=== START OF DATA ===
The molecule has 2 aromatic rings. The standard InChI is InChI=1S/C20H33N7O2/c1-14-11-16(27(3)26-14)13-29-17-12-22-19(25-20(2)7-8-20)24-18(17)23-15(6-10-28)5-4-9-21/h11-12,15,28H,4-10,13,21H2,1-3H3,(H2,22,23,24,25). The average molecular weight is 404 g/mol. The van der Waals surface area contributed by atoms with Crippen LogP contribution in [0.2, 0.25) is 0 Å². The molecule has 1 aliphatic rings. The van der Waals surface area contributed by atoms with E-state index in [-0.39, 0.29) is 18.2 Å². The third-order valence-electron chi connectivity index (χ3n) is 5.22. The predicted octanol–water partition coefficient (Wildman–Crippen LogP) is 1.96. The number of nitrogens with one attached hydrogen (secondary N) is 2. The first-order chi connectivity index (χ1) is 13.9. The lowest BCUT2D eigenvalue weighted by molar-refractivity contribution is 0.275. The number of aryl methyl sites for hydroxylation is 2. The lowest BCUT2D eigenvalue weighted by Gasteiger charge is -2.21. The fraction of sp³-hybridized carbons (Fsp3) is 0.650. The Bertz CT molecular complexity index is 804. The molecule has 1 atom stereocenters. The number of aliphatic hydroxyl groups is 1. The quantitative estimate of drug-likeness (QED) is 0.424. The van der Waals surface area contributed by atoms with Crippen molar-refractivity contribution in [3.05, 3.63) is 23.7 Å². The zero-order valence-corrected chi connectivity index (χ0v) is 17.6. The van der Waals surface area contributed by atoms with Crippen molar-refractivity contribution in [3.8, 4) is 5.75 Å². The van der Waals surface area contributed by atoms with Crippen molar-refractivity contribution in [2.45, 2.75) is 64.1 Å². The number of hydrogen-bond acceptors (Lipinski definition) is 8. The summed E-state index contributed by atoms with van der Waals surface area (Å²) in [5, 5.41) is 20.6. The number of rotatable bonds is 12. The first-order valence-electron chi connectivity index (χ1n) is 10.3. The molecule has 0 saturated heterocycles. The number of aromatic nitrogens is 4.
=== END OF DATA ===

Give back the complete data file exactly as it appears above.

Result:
The molecule has 2 aromatic rings. The standard InChI is InChI=1S/C20H33N7O2/c1-14-11-16(27(3)26-14)13-29-17-12-22-19(25-20(2)7-8-20)24-18(17)23-15(6-10-28)5-4-9-21/h11-12,15,28H,4-10,13,21H2,1-3H3,(H2,22,23,24,25). The average molecular weight is 404 g/mol. The van der Waals surface area contributed by atoms with Crippen LogP contribution in [0.2, 0.25) is 0 Å². The molecule has 1 aliphatic rings. The van der Waals surface area contributed by atoms with E-state index in [-0.39, 0.29) is 18.2 Å². The third-order valence-electron chi connectivity index (χ3n) is 5.22. The predicted octanol–water partition coefficient (Wildman–Crippen LogP) is 1.96. The number of nitrogens with one attached hydrogen (secondary N) is 2. The first-order chi connectivity index (χ1) is 13.9. The lowest BCUT2D eigenvalue weighted by molar-refractivity contribution is 0.275. The number of aryl methyl sites for hydroxylation is 2. The lowest BCUT2D eigenvalue weighted by Gasteiger charge is -2.21. The fraction of sp³-hybridized carbons (Fsp3) is 0.650. The Bertz CT molecular complexity index is 804. The molecule has 1 atom stereocenters. The number of aliphatic hydroxyl groups is 1. The quantitative estimate of drug-likeness (QED) is 0.424. The van der Waals surface area contributed by atoms with Crippen molar-refractivity contribution in [3.05, 3.63) is 23.7 Å². The zero-order valence-corrected chi connectivity index (χ0v) is 17.6. The van der Waals surface area contributed by atoms with Crippen molar-refractivity contribution in [3.8, 4) is 5.75 Å². The van der Waals surface area contributed by atoms with Crippen molar-refractivity contribution in [2.45, 2.75) is 64.1 Å². The number of hydrogen-bond acceptors (Lipinski definition) is 8. The summed E-state index contributed by atoms with van der Waals surface area (Å²) in [5, 5.41) is 20.6. The number of rotatable bonds is 12. The first-order valence-electron chi connectivity index (χ1n) is 10.3. The molecule has 0 saturated heterocycles. The number of aromatic nitrogens is 4.